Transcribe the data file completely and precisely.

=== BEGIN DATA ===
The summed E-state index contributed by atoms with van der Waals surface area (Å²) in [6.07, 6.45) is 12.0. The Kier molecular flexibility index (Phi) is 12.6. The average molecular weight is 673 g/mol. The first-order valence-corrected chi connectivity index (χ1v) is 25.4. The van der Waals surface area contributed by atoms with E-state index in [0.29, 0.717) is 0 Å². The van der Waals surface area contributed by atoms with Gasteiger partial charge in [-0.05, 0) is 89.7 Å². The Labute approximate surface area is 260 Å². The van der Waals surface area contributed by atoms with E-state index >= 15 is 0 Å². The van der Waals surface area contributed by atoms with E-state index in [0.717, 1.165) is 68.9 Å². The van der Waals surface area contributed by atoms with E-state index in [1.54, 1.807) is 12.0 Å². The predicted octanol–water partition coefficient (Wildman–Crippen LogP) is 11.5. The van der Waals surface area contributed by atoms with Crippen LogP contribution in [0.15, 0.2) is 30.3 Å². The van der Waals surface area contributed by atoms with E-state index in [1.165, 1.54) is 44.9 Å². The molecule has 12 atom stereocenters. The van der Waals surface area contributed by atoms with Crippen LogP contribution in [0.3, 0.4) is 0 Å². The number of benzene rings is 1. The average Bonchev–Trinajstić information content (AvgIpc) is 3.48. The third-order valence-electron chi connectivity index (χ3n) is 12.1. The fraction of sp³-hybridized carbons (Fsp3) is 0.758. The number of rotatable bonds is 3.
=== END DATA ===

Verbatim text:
The summed E-state index contributed by atoms with van der Waals surface area (Å²) in [6.07, 6.45) is 12.0. The Kier molecular flexibility index (Phi) is 12.6. The average molecular weight is 673 g/mol. The first-order valence-corrected chi connectivity index (χ1v) is 25.4. The van der Waals surface area contributed by atoms with E-state index in [0.29, 0.717) is 0 Å². The van der Waals surface area contributed by atoms with Gasteiger partial charge in [-0.05, 0) is 89.7 Å². The Labute approximate surface area is 260 Å². The van der Waals surface area contributed by atoms with E-state index >= 15 is 0 Å². The van der Waals surface area contributed by atoms with E-state index in [0.717, 1.165) is 68.9 Å². The van der Waals surface area contributed by atoms with E-state index in [1.54, 1.807) is 12.0 Å². The predicted octanol–water partition coefficient (Wildman–Crippen LogP) is 11.5. The van der Waals surface area contributed by atoms with Crippen LogP contribution in [0.15, 0.2) is 30.3 Å². The van der Waals surface area contributed by atoms with E-state index in [1.165, 1.54) is 44.9 Å². The molecule has 12 atom stereocenters. The van der Waals surface area contributed by atoms with Crippen LogP contribution in [0.3, 0.4) is 0 Å². The number of benzene rings is 1. The average Bonchev–Trinajstić information content (AvgIpc) is 3.48. The third-order valence-electron chi connectivity index (χ3n) is 12.1. The fraction of sp³-hybridized carbons (Fsp3) is 0.758. The number of rotatable bonds is 3.